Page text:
MARQUETTE - No matter where you go in the Upper Peninsula, it's hard not to spot the Jilbert Dairy logo somewhere in a grocery store aisle, proudly posted outside an ice cream stand or in your own refrigerator.
As wide-spread as the company's dairy products are, the company's positive impact on the U.P. community is just as great.
"We're the U.P.'s dairy," said sales manager Gordon Mielke.
The Jilbert Dairy cow, as well as the logo, are a familiar sight around the Upper Peninsula, with the company’s economic and community impact reaching from one end of the region to the other. (Photo by Johanna Boyle)
Started in 1937 at the farm of Russell and Marian Jilbert in Lake Linden, the plant first moved to a larger operation near Calumet in 1955 and then to its current location in Marquette in 1983, which allowed production to be closer to both customers and producers. Six years ago, the dairy was purchased by Dean Foods, but other than the ownership, not much has changed.
"My father was a butcher, but they started a little farm and it grew from there," said John Jilbert, one of the Jilbert children who grew up on that farm and former owner of the dairy. "All eight kids helped."
Today, the milk Jilbert Dairy processes comes from dairy farms located across the Upper Peninsula.
The milk is shipped to Jilbert's Marquette facility via tanker trucks. There it is pasteurized, homogenized (a process to keep the cream from separating), packaged and shipped to area stores and institutions, all usually within 36 hours of leaving the farm.
"From Menominee to Copper Harbor, from Drummond Island to Ironwood, that's the community," Mielke said, indicating a map of the Upper Peninsula on the wall next to his desk.
Although now owned by Dean Foods, the dairy's emphasis on supporting the local community hasn't changed.
Jilbert only processes milk from farms pledging not to use artificial growth hormones.
"I think people are becoming more aware right now," Mielke said of the awareness the public has as to the quality of food they consume. "Jilbert is quality."
Currently the dairy purchases 85,000 gallons of milk each week, with that number shooting up during the school year as the demand increases. That raw milk is turned into Vitamin A and D milk, skim, 1 percent, 2 percent, chocolate milk, half and half and heavy cream.
"Because we take the milk from the farms, those farms hire people to work on the farms," Mielke said.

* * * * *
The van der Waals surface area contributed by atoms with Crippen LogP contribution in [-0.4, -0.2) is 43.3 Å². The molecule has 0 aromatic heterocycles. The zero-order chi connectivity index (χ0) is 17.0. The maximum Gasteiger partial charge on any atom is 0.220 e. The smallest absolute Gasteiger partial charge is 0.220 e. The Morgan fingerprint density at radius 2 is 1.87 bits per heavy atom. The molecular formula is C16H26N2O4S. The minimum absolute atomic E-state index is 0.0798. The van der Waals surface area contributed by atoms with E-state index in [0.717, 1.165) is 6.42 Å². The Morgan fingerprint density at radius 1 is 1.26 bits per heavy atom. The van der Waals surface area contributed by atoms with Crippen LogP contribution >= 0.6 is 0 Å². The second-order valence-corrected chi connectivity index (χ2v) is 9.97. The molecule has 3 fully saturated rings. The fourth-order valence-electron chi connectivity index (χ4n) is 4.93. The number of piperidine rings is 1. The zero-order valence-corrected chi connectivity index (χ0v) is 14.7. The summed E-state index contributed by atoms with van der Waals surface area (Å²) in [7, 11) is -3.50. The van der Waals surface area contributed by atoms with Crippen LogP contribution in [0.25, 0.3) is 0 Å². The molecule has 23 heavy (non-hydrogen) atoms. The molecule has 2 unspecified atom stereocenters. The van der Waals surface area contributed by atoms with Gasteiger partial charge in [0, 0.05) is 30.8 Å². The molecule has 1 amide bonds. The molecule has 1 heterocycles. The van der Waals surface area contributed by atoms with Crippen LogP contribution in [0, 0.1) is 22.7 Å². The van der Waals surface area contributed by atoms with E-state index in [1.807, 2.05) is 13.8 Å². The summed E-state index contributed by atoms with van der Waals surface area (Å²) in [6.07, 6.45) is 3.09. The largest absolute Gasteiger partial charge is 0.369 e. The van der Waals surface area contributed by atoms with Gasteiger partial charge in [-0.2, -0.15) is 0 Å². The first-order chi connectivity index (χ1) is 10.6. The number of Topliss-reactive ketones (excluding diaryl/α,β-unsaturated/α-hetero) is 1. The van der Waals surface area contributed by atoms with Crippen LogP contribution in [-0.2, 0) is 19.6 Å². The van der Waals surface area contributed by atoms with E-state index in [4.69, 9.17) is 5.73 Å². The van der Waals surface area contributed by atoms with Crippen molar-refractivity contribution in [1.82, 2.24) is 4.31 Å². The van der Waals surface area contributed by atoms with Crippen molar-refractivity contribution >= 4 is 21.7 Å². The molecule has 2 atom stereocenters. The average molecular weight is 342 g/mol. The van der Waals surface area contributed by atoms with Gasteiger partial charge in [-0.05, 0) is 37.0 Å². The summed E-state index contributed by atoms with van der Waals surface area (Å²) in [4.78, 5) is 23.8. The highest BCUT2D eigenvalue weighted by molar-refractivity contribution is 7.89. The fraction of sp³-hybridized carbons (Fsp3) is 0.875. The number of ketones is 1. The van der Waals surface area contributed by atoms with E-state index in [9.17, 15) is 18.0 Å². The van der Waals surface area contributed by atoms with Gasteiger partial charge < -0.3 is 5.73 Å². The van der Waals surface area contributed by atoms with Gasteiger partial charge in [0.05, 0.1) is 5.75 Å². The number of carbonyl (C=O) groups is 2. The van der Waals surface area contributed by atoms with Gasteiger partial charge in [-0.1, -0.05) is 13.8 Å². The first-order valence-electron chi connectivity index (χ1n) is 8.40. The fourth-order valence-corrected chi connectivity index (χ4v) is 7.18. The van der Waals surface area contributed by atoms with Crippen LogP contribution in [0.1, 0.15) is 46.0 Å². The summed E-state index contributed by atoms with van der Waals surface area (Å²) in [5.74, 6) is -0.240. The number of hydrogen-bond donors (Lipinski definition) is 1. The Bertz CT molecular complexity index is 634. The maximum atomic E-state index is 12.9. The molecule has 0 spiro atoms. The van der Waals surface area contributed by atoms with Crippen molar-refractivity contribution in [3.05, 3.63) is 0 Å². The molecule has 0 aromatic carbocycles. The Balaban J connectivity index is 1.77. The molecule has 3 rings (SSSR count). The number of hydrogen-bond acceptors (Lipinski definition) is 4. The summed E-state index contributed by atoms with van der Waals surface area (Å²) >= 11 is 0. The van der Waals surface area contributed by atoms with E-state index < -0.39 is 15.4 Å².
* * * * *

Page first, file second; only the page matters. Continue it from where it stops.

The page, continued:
Those employees and their families then spend money to live in local communities. Jilbert also directly employs 70 people throughout the Upper Peninsula. In addition, the company purchases goods and services from local businesses in the communities it serves.
Beyond the dairy's economic impact, Mielke said the company also makes it a priority to support the U.P. in other ways, whether that is sponsoring the dairy tent at the U.P. State Fair, making donations to youth sport teams or giving to area benefits.
"It's very important to us to be part of the community, to give back to the community," Mielke said.
Jilbert is a familiar face at area community events and races, especially now that chocolate milk is being promoted as an ideal refueling drink for athletes after a hard workout.
Just as the emphasis on community has remained throughout the years, the dairy's family roots also remain.
"John's still here," Mielke said of the continued involvement of former owner John Jilbert. "He's still a huge part of what goes on here. There's not a day goes by that I don't consult with John."
The focus for the dairy under Dean Foods has now become making sure that heritage continues.
"It was running good before. How can we make it so we're here for generations to come?" Mielke said. "Everybody here from the people in the lab to the people in the cooler to the drivers. How the trucks look. Everything screams quality and everybody cares about the product.
"That's what's cool about being here in the U.P."
EDITOR'S NOTE: This feature is part of a paid advertising package purchased by Jilbert Dairy of Marquette. Businesses interested in being featured on the In Business page may call Larry Doyle at 228-2500, extension 258.